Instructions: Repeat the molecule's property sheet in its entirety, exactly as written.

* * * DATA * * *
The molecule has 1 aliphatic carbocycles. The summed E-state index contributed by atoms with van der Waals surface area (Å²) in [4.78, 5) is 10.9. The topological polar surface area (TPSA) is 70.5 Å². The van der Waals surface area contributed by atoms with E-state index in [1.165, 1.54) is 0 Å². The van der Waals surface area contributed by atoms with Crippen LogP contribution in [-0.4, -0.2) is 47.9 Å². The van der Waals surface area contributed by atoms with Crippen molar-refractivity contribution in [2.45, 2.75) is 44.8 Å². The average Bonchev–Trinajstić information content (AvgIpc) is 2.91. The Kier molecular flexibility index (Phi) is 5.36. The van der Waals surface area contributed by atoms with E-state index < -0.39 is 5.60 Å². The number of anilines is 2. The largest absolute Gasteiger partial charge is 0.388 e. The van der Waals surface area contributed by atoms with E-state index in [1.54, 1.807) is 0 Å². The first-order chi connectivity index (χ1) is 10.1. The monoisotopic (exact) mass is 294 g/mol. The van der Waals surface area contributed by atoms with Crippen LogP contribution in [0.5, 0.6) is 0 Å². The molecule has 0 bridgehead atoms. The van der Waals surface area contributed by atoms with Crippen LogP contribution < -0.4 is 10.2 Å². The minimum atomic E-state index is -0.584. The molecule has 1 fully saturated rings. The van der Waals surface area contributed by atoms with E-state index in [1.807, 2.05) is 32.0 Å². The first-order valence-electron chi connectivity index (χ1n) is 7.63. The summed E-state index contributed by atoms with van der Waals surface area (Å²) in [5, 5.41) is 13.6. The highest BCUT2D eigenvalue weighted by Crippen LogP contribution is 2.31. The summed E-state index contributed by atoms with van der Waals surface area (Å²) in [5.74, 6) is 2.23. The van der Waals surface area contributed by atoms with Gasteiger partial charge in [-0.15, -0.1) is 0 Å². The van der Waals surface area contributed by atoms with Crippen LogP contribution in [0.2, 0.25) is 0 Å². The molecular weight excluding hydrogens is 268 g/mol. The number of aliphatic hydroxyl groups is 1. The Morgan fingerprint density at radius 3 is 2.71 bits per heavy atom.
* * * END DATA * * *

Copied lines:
The molecule has 1 aliphatic carbocycles. The summed E-state index contributed by atoms with van der Waals surface area (Å²) in [4.78, 5) is 10.9. The topological polar surface area (TPSA) is 70.5 Å². The van der Waals surface area contributed by atoms with E-state index in [1.165, 1.54) is 0 Å². The van der Waals surface area contributed by atoms with Crippen LogP contribution in [-0.4, -0.2) is 47.9 Å². The van der Waals surface area contributed by atoms with Crippen molar-refractivity contribution in [2.45, 2.75) is 44.8 Å². The average Bonchev–Trinajstić information content (AvgIpc) is 2.91. The Kier molecular flexibility index (Phi) is 5.36. The van der Waals surface area contributed by atoms with E-state index < -0.39 is 5.60 Å². The number of anilines is 2. The largest absolute Gasteiger partial charge is 0.388 e. The van der Waals surface area contributed by atoms with E-state index in [1.54, 1.807) is 0 Å². The first-order chi connectivity index (χ1) is 10.1. The monoisotopic (exact) mass is 294 g/mol. The van der Waals surface area contributed by atoms with Crippen LogP contribution in [0.5, 0.6) is 0 Å². The molecule has 0 bridgehead atoms. The van der Waals surface area contributed by atoms with Crippen LogP contribution < -0.4 is 10.2 Å². The minimum atomic E-state index is -0.584. The molecule has 1 fully saturated rings. The van der Waals surface area contributed by atoms with E-state index in [1.807, 2.05) is 32.0 Å². The first-order valence-electron chi connectivity index (χ1n) is 7.63. The summed E-state index contributed by atoms with van der Waals surface area (Å²) in [5, 5.41) is 13.6. The highest BCUT2D eigenvalue weighted by Crippen LogP contribution is 2.31. The summed E-state index contributed by atoms with van der Waals surface area (Å²) in [5.74, 6) is 2.23. The van der Waals surface area contributed by atoms with Gasteiger partial charge in [-0.15, -0.1) is 0 Å². The van der Waals surface area contributed by atoms with Crippen LogP contribution in [0.2, 0.25) is 0 Å². The molecular weight excluding hydrogens is 268 g/mol. The number of aliphatic hydroxyl groups is 1. The Morgan fingerprint density at radius 3 is 2.71 bits per heavy atom.